From the perspective of greater diversification the Vanguard All Cap fund is an attractive option giving access to over 6000 companies compared with around 2000 companies for the alternative funds.  However performance is lower than the alternatives and as I already own the Ishares MSCI World ETF I will stick with this. It is available also as a sterling hedged ETF but I will stick with the non-hedged version to provide some currency diversification in the portfolio.
The Vanguard ex-UK fund appears to be a good option for non ETF fans perhaps supplemented with some FTSE All share.  When comparing performance care is needed as index performance is usually dollar based, the Vanguard funds usually in sterling and the Ishares MSCI in dollars.  So 5 year MSCI growth in dollars is about 50% but 80% in sterling.
The global indices all have around 5% UK content which may be far too small for some investors.  I am happy to be more internationally oriented but investors who would prefer a more UK bias can always add a FTSE All Share index fund/ETF.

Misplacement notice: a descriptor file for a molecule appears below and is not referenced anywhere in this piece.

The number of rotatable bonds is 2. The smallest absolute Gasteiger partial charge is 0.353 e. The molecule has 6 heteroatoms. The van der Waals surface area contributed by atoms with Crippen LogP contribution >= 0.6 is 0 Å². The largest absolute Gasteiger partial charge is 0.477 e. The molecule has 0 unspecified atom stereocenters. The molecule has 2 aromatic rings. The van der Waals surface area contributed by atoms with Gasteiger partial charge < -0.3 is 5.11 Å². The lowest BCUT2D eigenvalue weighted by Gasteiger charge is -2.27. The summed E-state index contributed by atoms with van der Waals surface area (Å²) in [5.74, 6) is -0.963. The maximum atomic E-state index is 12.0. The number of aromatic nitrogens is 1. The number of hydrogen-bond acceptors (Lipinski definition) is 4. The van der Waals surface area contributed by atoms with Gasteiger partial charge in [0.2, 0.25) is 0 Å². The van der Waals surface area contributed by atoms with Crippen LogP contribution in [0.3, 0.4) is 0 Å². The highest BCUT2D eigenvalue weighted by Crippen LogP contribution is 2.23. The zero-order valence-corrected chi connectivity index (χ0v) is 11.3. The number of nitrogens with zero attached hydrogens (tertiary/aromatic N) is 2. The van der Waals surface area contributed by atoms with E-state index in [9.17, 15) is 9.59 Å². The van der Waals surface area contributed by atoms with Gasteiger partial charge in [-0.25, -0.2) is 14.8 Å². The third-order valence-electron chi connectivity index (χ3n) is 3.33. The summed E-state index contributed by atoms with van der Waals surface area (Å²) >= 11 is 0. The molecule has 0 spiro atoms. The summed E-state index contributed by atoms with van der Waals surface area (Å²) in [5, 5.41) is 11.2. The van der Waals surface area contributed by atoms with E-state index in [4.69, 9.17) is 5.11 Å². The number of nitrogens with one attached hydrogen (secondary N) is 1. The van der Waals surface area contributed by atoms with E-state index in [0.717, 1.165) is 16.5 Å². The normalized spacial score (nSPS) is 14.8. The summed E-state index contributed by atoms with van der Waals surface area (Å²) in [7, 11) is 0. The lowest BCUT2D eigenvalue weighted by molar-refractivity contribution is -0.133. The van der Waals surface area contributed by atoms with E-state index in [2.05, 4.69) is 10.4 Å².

Small Cap

UK Small Cap 

 Ishares offer a UK Small Cap ETF (CUKS) which has provided excellent performance compared with the FTSE All Share:-

5 Year Annualised
10 Year Annualised
FTSE All Share
Ishares UK Small Cap

Overseas Small Cap

Vanguard offer a Global Small Cap Index Fund which again offers superior historic performance to the FTSE All Share Index.
Vanguard Global Small Cap
MSCI World Small Cap Index
FTSE All Share


Whilst the small cap UK and Overseas Small Cap Index ETFs/Funds out-perform the FTSA All Share their underperformance compared to UK and Overseas Small Cap Investment Trusts is striking:-


BlackRock Throgmorton Trust
Standard Life UK Smaller Companies
Invesco Perpetual UK Smaller Companies
JPMorgan Smaller Companies
Edinburgh Worldwide
North Atlantic Smaller Companies
BMO Global Smaller Companies


In the overseas sector both North Atlantic Smaller Companies and Herald have significant UK holdings so I will exclude them for consideration.  Not included in the above table is the Terrry Smith (Fundsmith founder) Smithson Global Small Cap IT as this only has a year or so track record.